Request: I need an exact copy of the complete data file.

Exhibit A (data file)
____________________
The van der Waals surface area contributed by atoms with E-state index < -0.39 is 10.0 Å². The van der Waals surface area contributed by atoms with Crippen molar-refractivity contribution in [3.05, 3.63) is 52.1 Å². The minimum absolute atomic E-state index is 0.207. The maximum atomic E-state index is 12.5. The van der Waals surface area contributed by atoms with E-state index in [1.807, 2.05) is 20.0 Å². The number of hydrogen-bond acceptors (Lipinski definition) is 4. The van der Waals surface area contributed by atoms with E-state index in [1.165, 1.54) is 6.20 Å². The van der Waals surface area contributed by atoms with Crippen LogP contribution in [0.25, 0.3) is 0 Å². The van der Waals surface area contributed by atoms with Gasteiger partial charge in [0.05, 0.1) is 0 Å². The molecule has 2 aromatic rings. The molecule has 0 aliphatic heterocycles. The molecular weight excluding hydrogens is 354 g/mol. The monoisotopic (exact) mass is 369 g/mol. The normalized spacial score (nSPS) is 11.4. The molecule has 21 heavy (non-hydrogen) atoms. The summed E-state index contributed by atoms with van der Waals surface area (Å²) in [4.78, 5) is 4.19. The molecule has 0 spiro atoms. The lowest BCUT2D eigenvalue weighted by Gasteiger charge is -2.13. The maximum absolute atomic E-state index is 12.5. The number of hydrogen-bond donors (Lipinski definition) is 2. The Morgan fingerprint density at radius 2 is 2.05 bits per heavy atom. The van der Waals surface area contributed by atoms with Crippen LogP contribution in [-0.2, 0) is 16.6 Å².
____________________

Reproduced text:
The van der Waals surface area contributed by atoms with E-state index < -0.39 is 10.0 Å². The van der Waals surface area contributed by atoms with Crippen molar-refractivity contribution in [3.05, 3.63) is 52.1 Å². The minimum absolute atomic E-state index is 0.207. The maximum atomic E-state index is 12.5. The van der Waals surface area contributed by atoms with E-state index in [1.807, 2.05) is 20.0 Å². The number of hydrogen-bond acceptors (Lipinski definition) is 4. The van der Waals surface area contributed by atoms with E-state index in [1.165, 1.54) is 6.20 Å². The van der Waals surface area contributed by atoms with Crippen LogP contribution in [0.25, 0.3) is 0 Å². The van der Waals surface area contributed by atoms with Gasteiger partial charge in [0.05, 0.1) is 0 Å². The molecule has 2 aromatic rings. The molecule has 0 aliphatic heterocycles. The molecular weight excluding hydrogens is 354 g/mol. The monoisotopic (exact) mass is 369 g/mol. The normalized spacial score (nSPS) is 11.4. The molecule has 21 heavy (non-hydrogen) atoms. The summed E-state index contributed by atoms with van der Waals surface area (Å²) in [4.78, 5) is 4.19. The molecule has 0 spiro atoms. The lowest BCUT2D eigenvalue weighted by Gasteiger charge is -2.13. The maximum absolute atomic E-state index is 12.5. The number of hydrogen-bond donors (Lipinski definition) is 2. The Morgan fingerprint density at radius 2 is 2.05 bits per heavy atom. The van der Waals surface area contributed by atoms with Crippen LogP contribution in [-0.2, 0) is 16.6 Å².